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An American Affidavit

Thursday, August 29, 2019

Big Shortage of Doctors for Chronically Ill Americans

Big Shortage of Doctors for Chronically Ill Americans

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Story Highlights
  • A recent survey released by Merritt Hawkins reveals that not only are American hospitals and clinics facing a shortage of primary care physicians but also a shortage of medical specialists.
  • The survey attributes this to an aging population. However, the report also reveals that there is a shortage of pediatric subspecialties indicating a growing population of chronically sick children.
  • The findings also show that physicians are spending 23 percent of their time on non-clinical paperwork, which reduces the amount of time spent with patients, thus highlighting the pitfalls of “managed care.”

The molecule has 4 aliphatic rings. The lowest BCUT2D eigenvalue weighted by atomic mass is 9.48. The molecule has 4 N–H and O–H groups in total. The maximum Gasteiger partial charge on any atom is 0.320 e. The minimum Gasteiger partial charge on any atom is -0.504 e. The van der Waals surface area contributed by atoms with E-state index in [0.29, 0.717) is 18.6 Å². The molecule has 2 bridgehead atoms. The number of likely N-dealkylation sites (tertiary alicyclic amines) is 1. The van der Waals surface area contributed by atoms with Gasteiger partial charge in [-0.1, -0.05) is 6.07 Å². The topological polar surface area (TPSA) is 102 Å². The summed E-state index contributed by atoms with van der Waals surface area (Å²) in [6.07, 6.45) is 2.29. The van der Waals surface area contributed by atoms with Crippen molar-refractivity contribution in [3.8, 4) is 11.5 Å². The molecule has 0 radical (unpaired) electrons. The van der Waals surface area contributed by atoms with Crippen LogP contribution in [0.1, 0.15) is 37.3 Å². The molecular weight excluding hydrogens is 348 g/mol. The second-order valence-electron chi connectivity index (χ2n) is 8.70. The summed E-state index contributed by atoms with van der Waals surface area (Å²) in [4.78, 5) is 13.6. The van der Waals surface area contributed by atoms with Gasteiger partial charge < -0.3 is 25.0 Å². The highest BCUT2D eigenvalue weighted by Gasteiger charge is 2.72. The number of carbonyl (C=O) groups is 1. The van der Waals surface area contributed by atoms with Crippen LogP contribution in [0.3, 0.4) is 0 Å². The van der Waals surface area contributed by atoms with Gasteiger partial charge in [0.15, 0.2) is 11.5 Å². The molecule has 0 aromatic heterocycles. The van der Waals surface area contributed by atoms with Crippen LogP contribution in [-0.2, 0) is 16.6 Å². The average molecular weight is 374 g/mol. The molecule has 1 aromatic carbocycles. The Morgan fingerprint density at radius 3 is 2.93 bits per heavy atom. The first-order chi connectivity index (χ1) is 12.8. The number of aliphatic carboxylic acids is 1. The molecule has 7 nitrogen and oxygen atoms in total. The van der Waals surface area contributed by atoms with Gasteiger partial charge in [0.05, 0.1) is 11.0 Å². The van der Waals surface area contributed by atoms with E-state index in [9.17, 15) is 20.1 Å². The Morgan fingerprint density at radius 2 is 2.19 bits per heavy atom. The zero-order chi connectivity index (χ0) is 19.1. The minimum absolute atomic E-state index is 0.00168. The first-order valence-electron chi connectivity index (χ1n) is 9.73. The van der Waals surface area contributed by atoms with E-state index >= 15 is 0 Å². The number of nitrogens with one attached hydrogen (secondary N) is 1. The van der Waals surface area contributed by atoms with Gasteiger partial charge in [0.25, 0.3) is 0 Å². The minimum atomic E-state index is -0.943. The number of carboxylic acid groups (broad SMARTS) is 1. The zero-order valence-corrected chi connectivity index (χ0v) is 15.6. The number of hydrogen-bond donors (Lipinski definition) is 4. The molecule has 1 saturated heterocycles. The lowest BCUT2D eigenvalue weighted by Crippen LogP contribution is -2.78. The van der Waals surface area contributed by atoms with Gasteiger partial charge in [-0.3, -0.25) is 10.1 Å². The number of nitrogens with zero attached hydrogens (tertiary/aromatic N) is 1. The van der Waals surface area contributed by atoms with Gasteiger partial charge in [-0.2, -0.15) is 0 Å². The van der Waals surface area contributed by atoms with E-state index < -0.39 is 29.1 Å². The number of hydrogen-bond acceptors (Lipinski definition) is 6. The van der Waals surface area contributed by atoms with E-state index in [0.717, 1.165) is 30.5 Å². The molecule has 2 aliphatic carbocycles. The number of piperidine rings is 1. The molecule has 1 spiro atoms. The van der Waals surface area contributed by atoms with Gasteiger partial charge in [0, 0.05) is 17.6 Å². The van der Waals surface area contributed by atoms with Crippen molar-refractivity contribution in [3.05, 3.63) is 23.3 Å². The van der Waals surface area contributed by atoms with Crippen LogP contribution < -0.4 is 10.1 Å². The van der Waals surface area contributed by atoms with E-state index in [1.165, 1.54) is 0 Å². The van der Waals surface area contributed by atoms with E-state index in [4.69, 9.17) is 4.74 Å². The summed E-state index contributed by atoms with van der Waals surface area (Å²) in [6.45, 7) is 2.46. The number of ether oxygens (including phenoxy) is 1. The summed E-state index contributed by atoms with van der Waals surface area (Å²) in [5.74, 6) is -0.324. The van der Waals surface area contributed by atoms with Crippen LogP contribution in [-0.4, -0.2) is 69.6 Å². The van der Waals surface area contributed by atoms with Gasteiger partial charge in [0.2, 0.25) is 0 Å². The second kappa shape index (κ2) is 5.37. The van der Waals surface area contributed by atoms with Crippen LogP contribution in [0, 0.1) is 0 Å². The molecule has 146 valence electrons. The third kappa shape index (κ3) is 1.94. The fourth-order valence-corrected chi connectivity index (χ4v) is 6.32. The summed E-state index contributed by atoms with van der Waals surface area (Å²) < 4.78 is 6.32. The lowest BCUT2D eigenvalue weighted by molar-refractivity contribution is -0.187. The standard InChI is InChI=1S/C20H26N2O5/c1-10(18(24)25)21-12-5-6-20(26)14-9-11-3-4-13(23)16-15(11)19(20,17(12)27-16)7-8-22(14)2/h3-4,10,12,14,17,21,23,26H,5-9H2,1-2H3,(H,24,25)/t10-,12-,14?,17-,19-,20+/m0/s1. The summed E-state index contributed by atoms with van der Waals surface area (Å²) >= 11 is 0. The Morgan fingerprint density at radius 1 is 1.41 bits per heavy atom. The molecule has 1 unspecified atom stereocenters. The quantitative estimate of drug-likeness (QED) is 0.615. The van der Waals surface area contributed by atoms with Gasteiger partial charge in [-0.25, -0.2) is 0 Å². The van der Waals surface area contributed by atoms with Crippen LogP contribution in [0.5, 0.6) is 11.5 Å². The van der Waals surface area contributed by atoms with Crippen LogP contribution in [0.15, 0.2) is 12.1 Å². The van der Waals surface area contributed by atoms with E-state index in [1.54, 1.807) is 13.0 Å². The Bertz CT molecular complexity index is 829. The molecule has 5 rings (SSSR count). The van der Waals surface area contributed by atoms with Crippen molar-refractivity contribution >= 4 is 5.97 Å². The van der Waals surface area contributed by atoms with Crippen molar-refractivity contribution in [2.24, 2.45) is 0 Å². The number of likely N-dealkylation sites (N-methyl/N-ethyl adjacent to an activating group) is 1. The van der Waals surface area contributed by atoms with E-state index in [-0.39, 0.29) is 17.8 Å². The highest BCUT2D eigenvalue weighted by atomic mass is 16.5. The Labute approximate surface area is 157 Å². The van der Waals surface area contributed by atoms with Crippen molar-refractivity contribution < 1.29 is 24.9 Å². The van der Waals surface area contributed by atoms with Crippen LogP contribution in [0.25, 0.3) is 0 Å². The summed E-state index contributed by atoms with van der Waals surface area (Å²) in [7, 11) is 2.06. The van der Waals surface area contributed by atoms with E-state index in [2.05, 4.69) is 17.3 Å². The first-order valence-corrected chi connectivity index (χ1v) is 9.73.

For more than a decade, there have been warnings that the chronic disease and disability epidemic in the United States is compromising the health of millions of Americans and putting a huge financial strain on the health care system.1 Now, a new report by the physician recruiter and staffing firm Merritt Hawkins of Dallas, Texas is highlighting the big shortage of doctors in the United States, including in primary care and pediatrics, which must be addressed to meet the needs of chronically ill children and adults. 
According to the Review of Physician and Advanced Practitioner Recruiting Incentives survey for 2019, health care organizations in the U.S. are aggressively recruiting primary care physicians and specialty physicians at a high rate, painting a picture of the physician shortage and the challenges the country is facing in meeting patient demand.2 3